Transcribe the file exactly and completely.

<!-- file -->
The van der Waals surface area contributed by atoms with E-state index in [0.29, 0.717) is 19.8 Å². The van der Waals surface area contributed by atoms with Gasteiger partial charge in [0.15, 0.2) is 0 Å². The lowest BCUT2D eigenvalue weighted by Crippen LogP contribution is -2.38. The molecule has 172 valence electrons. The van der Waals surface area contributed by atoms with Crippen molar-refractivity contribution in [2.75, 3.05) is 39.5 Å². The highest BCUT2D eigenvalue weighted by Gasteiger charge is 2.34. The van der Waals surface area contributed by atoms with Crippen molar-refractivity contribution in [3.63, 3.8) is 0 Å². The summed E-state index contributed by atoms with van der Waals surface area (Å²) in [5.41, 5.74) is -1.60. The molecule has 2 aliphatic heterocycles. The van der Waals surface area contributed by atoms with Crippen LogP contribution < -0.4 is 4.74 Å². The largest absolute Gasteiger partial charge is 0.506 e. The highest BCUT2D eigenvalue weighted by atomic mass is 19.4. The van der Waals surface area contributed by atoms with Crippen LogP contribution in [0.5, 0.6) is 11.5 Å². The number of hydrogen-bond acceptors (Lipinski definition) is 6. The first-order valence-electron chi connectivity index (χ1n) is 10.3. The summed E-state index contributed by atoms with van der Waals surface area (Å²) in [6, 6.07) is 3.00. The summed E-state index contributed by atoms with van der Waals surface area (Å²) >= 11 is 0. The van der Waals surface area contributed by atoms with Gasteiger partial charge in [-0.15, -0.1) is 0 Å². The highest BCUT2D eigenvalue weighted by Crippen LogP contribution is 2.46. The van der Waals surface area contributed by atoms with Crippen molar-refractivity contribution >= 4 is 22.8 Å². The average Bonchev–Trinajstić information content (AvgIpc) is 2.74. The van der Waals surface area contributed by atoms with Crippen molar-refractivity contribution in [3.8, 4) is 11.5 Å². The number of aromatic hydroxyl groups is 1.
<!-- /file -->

The van der Waals surface area contributed by atoms with E-state index in [0.29, 0.717) is 19.8 Å². The van der Waals surface area contributed by atoms with Gasteiger partial charge in [0.15, 0.2) is 0 Å². The lowest BCUT2D eigenvalue weighted by Crippen LogP contribution is -2.38. The molecule has 172 valence electrons. The van der Waals surface area contributed by atoms with Crippen molar-refractivity contribution in [2.75, 3.05) is 39.5 Å². The highest BCUT2D eigenvalue weighted by Gasteiger charge is 2.34. The van der Waals surface area contributed by atoms with Crippen molar-refractivity contribution in [3.63, 3.8) is 0 Å². The summed E-state index contributed by atoms with van der Waals surface area (Å²) in [5.41, 5.74) is -1.60. The molecule has 2 aliphatic heterocycles. The van der Waals surface area contributed by atoms with Crippen LogP contribution < -0.4 is 4.74 Å². The largest absolute Gasteiger partial charge is 0.506 e. The highest BCUT2D eigenvalue weighted by atomic mass is 19.4. The van der Waals surface area contributed by atoms with Crippen LogP contribution in [0.5, 0.6) is 11.5 Å². The number of hydrogen-bond acceptors (Lipinski definition) is 6. The first-order valence-electron chi connectivity index (χ1n) is 10.3. The summed E-state index contributed by atoms with van der Waals surface area (Å²) in [6, 6.07) is 3.00. The summed E-state index contributed by atoms with van der Waals surface area (Å²) >= 11 is 0. The van der Waals surface area contributed by atoms with Gasteiger partial charge in [-0.15, -0.1) is 0 Å². The highest BCUT2D eigenvalue weighted by Crippen LogP contribution is 2.46. The van der Waals surface area contributed by atoms with Crippen molar-refractivity contribution >= 4 is 22.8 Å². The average Bonchev–Trinajstić information content (AvgIpc) is 2.74. The van der Waals surface area contributed by atoms with Crippen molar-refractivity contribution in [3.8, 4) is 11.5 Å². The number of aromatic hydroxyl groups is 1.